Work Resumes on Rebuilding Najaf With Sadr Gone
By Ross Adkins
Special to American Forces Press Service
NAJAF, Iraq, Sept. 15, 2004 In spite of damage inflicted during clashes between the new Iraqi security forces and radical cleric Muqtada al-Sadr's militia here two weeks ago, the city now has a smile on its face.
Once under tight control of Sadr, the citizens here -- victims of a misguided few -- were bullied, harassed and even killed if they offered any resistance. Today, the fear is gone, and the city is rebuilding in the wake of war.
A drive through the littered streets is met with friendly waves and thumbs-up signs from children and adults working alongside the road. Relief from militant rule seems to have left young and old with feelings of hope and anticipation of a better future.
"We are happy now because al-Sadr is gone," said a young man in the farmers' market area who identified himself as "Amir." "We now want things put back up."
Work on hospitals, schools, streets and water systems again is under way, as well as cleanup and new restoration projects. Electricity and drinking water were restored within hours after fighting ceased. The Iraqi electricity ministry mandated shortly after the cessation of fighting that Najaf receive power around the clock as long as was needed, and the water ministry moved workers in to restore drinking water within hours of the withdrawal.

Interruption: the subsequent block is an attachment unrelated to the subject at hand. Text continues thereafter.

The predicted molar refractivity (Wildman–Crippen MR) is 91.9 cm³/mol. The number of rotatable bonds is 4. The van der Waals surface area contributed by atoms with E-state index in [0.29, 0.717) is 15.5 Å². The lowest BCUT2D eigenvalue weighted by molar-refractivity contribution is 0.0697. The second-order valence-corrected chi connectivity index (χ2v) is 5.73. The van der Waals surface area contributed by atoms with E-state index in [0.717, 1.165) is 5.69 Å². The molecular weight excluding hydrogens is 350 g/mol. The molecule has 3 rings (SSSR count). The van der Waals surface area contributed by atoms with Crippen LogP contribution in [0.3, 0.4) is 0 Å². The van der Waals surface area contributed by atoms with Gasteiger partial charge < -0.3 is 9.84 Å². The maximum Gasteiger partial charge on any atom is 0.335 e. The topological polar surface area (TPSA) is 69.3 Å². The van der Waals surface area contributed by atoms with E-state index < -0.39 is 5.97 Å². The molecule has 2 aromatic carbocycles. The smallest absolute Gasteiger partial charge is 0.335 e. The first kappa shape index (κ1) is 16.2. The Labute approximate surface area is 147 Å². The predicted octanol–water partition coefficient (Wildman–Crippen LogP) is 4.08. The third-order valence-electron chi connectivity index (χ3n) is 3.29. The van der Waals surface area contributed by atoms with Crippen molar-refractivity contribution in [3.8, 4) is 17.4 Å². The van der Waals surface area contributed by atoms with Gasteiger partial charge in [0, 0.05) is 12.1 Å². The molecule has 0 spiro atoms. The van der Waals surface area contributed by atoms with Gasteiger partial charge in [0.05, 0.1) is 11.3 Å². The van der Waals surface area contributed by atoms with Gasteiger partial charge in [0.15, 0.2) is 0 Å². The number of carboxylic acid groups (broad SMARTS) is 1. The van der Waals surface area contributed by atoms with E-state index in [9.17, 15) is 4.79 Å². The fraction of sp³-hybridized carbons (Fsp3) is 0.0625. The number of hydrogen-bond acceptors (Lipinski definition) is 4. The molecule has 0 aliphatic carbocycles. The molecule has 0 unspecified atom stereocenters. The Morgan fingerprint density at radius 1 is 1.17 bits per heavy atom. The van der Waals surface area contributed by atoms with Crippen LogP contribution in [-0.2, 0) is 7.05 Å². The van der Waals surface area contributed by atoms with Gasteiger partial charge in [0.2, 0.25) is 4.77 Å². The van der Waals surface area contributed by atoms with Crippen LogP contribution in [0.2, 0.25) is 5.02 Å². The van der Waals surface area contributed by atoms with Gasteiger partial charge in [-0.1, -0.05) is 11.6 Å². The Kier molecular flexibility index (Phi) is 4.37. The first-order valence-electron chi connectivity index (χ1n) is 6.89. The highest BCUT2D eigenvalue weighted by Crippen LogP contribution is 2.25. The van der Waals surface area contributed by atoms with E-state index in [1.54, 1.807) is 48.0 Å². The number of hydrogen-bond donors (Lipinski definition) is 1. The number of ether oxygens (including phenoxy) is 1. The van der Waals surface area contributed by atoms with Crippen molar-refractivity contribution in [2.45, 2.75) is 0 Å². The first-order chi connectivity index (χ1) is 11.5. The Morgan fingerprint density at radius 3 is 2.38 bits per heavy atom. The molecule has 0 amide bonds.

"We don't blame Americans, but we do want them to clean it up," said an elderly gentleman wearing the traditional shirt-like dishdasha and shawl as he pointed to a pile of rubble where stores used to stand. "Now. Not later, now. We want to get our lives on and return to normal."
Returning to normal was a universal goal echoed by the crowds of young and old who lined the streets of the city. Their polite gestures of friendliness spoke of great hope, but their body language cried impatience.
Gov. Adnan al-Zuhfa has put the full weight of his office behind the efforts to clean up debris that litters the streets and return sanitation to full operation. He has informed the interim government in Baghdad that he is looking to them for more assistance and money.
More than 100 projects have been either re-instituted or begun with funding from various ministries of Iraq as well as multinational sources. One can almost feel the restlessness of the people of Najaf, impatient to get their lives back to normal. But they can now smile in anticipation of that day.
(Ross Adkins serves with the U.S. Army Corps of Engineers, Gulf Region Division.)